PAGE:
26. therising
    Valued Contributor
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    2710 posts
    23 January 2022 in reply to Daniel12

    Hi Daniel

    I will definitely mention your advice to my son. Thank you for the guidance. I think he will be able to relate to what you say regarding the cool group being the one that accepts you for who you are and does not make you question yourself within.

    I think sometimes it can take a long time to finally relate to what someone says to us, such as the advice your father gave you. We might be able to basically relate to good advice but it can take a lot before we may come to fully relate. In some cases it can take years of experience and a certain number of rises in consciousness before we finally get there. I find, myself, I may not be able to fully relate to someone's good advice based on the way they deliver it as well as the lessons in life that are linked to it not being terribly obvious. Someone else can come along and have me relate to that advice in a flash, based on the way they deliver it/open my mind to it, or I can find myself in a lesson that is outstanding in the way it relates to that advice. Until such times, I may remain basically relating to someone's good advice while finding it hard to follow such advice. I think sometimes it's not a fault of ours that we can't fully relate to good advice, as we have to perhaps develop the ability to relate to it first. As long as we're striving to be more conscious, we possess the potential to always be developing abilities.

    Sometimes we don't even realise we've gained certain abilities. For example, someone could say to me 'I want to gain the ability to be open minded, as my parents have pretty much conditioned me to be closed minded'. My response to them would be 'You obviously already have this ability, as your expressed desire reflects you've opened your mind to change. Now that you've opened you mind, it's a matter of developing it'. Another example could involve someone saying 'I want to learn to love my self'. While they may be beginning to question all the people who have led them to hate themself in the past, technically they're already entered into the process of learning to love themself. It may be a matter of 'I need to question where the self resentment came from before I can let go of it, on the way to fully loving myself. I suppose we can't let go of what we're not conscious of. It's not always easy to see we've already entered into a particular process.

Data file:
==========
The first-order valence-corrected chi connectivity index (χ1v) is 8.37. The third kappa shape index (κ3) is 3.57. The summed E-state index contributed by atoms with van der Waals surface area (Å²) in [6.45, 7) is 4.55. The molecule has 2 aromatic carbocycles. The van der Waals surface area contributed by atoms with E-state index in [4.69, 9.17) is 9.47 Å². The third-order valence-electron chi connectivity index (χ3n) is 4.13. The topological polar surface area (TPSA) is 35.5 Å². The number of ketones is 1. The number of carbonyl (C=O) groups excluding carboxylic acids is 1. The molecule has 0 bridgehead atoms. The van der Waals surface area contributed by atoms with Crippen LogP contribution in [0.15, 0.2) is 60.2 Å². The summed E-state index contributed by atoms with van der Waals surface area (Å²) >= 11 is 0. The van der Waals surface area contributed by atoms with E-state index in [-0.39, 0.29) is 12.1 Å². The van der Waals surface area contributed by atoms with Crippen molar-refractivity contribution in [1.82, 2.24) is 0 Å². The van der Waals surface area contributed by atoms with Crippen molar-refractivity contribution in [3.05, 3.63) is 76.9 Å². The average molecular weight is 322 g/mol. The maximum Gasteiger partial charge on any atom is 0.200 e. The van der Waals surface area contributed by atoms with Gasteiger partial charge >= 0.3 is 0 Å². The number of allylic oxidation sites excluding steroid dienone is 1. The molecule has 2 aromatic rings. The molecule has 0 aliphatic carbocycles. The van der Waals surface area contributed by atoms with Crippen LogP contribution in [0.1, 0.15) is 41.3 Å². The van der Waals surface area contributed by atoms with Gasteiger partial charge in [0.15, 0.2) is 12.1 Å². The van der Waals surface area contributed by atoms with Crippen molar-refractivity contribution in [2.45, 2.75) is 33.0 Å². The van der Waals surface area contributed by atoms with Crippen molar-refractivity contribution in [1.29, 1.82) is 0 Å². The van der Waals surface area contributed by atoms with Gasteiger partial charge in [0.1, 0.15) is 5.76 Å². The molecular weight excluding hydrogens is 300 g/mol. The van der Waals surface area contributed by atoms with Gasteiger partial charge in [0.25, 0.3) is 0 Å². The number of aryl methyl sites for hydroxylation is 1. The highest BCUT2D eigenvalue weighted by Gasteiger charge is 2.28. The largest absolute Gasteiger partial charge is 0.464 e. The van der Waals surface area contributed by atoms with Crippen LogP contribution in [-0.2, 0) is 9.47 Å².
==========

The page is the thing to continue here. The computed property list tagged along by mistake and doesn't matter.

One thing I've learned is - I know I've entered into a process when a whole stack of sh*t starts to come to the surface :)

    1 person found this helpful
  27. Daniel12
    Daniel12 avatar
    215 posts
    23 January 2022 in reply to therising
    Hi therising

    I often have the thought as to why I can’t take my own advice that I give to friends as I often use some of the things mentioned to me by family and whoever it may be. I am almost a professional at giving good advice and not being take to it take my own advice. I do believe I have a good ability to think quite clearly when it comes to a friend or family member or anyone for that matter that may ask for my opinion/advice. Applying this to myself is a massive struggle for me.

    I also feel very isolated too and alone in my issues if you want to call it that because I often feel not listened to by friends or confused even more so after talking to them. An example would be when I was again friend zoned by a potential partner and told basically it’s just a friendship and won’t happen. My friend proceeded to give me “advice” by saying I was too weak and should have fought for it more although I tried to explain this wasn’t an option and even so I don’t want to “convince” someone to like me. I felt my character was assassinated and then when I’m alone I start think I am a weak man because I was respectful of what she had said and didn’t “fight” for myself. So basically it triggers a down spiral in myself.